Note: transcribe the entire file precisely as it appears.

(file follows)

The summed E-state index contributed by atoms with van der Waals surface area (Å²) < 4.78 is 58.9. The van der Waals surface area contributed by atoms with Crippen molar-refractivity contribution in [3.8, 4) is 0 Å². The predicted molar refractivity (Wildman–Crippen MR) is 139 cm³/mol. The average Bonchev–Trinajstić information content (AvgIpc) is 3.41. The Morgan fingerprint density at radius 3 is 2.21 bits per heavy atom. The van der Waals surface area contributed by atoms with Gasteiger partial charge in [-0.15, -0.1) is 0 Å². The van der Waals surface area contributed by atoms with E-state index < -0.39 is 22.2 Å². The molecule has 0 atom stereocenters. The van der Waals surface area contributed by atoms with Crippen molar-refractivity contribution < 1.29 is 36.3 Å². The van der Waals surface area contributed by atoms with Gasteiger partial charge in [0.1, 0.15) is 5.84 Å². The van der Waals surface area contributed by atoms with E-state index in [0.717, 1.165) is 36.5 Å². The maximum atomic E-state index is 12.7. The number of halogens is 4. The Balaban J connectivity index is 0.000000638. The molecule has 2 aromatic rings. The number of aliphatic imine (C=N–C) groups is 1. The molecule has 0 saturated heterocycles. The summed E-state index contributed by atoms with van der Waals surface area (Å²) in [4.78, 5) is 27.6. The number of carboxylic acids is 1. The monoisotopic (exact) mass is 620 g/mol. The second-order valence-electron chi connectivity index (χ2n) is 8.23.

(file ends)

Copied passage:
The summed E-state index contributed by atoms with van der Waals surface area (Å²) < 4.78 is 58.9. The van der Waals surface area contributed by atoms with Crippen molar-refractivity contribution in [3.8, 4) is 0 Å². The predicted molar refractivity (Wildman–Crippen MR) is 139 cm³/mol. The average Bonchev–Trinajstić information content (AvgIpc) is 3.41. The Morgan fingerprint density at radius 3 is 2.21 bits per heavy atom. The van der Waals surface area contributed by atoms with Gasteiger partial charge in [-0.15, -0.1) is 0 Å². The van der Waals surface area contributed by atoms with E-state index < -0.39 is 22.2 Å². The molecule has 0 atom stereocenters. The van der Waals surface area contributed by atoms with Crippen molar-refractivity contribution < 1.29 is 36.3 Å². The van der Waals surface area contributed by atoms with Gasteiger partial charge in [0.1, 0.15) is 5.84 Å². The van der Waals surface area contributed by atoms with E-state index in [0.717, 1.165) is 36.5 Å². The maximum atomic E-state index is 12.7. The number of halogens is 4. The Balaban J connectivity index is 0.000000638. The molecule has 2 aromatic rings. The number of aliphatic imine (C=N–C) groups is 1. The molecule has 0 saturated heterocycles. The summed E-state index contributed by atoms with van der Waals surface area (Å²) in [4.78, 5) is 27.6. The number of carboxylic acids is 1. The monoisotopic (exact) mass is 620 g/mol. The second-order valence-electron chi connectivity index (χ2n) is 8.23.